Effective Asset Management

Effective asset management helps you meet a property’s financial benchmarks and preserve the asset itself by running the facility properly and maintaining the equipment properly.

The property’s operating risk is also being managed so that you don’t have lawsuits or claims, and your incident reports are low. You’re also staying in compliance with local codes so you’re not getting fined. That’s where quality asset management shows its true colors.

If property managers are going to manage assets more effectively, there are a few things that you need to have in place.

Number one, you need more than just an accounting platform in place. That’s basically table stakes. Everyone needs to have a robust accounting platform. But you need to go beyond the income statement, cash flow statement, and balance sheet when you’re producing reports for your owners or your asset manager. You have to be able to provide insights into the financial metrics of the assets.

If you want to provide great asset management, you need to understand what the NOI goals are. You need to know what your economic occupancy goals are. And you need to be able to look into the future and project your lease percentage based on current trends.

You also need to provide assurances that you are maximizing rent. That is possible with a revenue management system or through extensive market surveys to compare yourself against comparable properties.

Proactive & Scheduled Preventative Maintenance

There are a number of key financial benchmarks to be aware of beyond leasing and expense budgets. That’s the financial side, but there is also an asset operation and asset life cycle side.

You need a system in place that makes sure preventative maintenance happens. You cannot rely on the local knowledge of your maintenance supervisor. And you can’t rely on a manual that outlines your best practices for maintenance. You can’t rely on a manual to convey the frequency and the procedures that the main staff needs to follow. None of that stuff gets any attention paid to it.

You need a system that automatically presents the preventative maintenance program to the right person at the right time. Something like Leonardo247, where those schedules are generated automatically based on a property’s unique amenity and equipment profile, is becoming a must-have for institutional owners.

Risk Mitigation Procedures

You need to make sure that the risk mitigation procedures and the operating promises that you made to the owners and asset managers are being fulfilled.

There’s a lot of work that property managers need to do on a daily, weekly, and monthly basis. Those things aren’t reflected in the financials but they’re important. Those tasks include:

  • Walking the property and looking for trip hazards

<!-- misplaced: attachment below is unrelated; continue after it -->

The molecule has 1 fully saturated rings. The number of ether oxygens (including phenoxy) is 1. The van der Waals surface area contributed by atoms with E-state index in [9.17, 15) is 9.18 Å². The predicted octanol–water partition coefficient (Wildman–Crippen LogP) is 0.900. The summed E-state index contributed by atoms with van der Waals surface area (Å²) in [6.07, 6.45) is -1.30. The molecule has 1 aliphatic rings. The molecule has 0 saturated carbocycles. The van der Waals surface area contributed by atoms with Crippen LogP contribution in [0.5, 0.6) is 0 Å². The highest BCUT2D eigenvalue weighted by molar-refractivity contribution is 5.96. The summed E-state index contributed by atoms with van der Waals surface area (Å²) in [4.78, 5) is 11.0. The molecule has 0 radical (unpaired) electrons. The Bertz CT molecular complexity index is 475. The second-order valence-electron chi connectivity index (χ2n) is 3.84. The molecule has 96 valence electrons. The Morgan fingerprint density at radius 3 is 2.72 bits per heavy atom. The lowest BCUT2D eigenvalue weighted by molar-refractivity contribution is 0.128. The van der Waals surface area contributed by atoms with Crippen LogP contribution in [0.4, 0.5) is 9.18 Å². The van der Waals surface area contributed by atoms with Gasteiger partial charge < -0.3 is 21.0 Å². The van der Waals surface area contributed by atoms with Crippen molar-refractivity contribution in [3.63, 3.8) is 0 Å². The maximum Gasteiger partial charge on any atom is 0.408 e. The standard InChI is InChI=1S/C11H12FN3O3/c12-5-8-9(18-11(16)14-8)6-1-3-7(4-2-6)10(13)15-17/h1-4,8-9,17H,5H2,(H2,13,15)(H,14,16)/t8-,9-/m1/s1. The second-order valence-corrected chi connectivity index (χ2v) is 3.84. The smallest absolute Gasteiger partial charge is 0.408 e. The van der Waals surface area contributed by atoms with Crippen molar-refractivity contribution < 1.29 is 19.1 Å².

• Making sure that the model unit is pristine on a daily basis
  • Checking to make sure that the website has the latest photos and the correct phone number
  • Marketing available units in a timely fashion
  • Sending your collections reports and making sure that those are being followed up on

There are a whole host of things beyond what affects the top line that you need to be doing to be a good steward of that asset. And it’s very difficult to demonstrate those things to owners if you don’t have a system or a tool that captures those things and reports them to an owner or an asset manager.

Very few systems do that effectively. That’s one of the reasons that we created Leonardo247. It assists in that process.

Further, when you do that, you’ll create so much more trust between your company and the property owner. For the first time, they’ll have real confidence that the asset is being cared for properly. That’s good for everybody.

Code Compliance

The other thing that comes along with proper asset management is code compliance. You need to be aware of what the municipal codes are. You need to be aware of basic risk mitigation practices. That includes mitigating trip hazards or keeping branches trimmed away from the roofs as wintertime approaches so you don’t have snow loads. Also, you’re inspecting and maintaining your balconies on a regular basis.

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There’s a whole host of risk mitigation tasks that, in theory, you could ignore forever and be fine. But the one time that something happens, if you haven’t kept up with your risk mitigation, really bad things can happen.

Insurance policies can get canceled because you’ve been negligent in upholding the local codes or best practices with respect to maintenance. That can be a silent killer for your assets.

One client came to us after they had a fire at a property. They hadn’t done a basic annual fire inspection, and when the underwriters found that out, they denied the claim. The underwriters said that the client hadn’t upheld their responsibilities. That company went into bankruptcy because the millions of dollars in losses and claims from the residents all hit the owner. The property management company was off the hook because management companies are typically indemnified in those kinds of scenarios.

In short, proper risk management is a significant piece of asset management but it’s too often overlooked.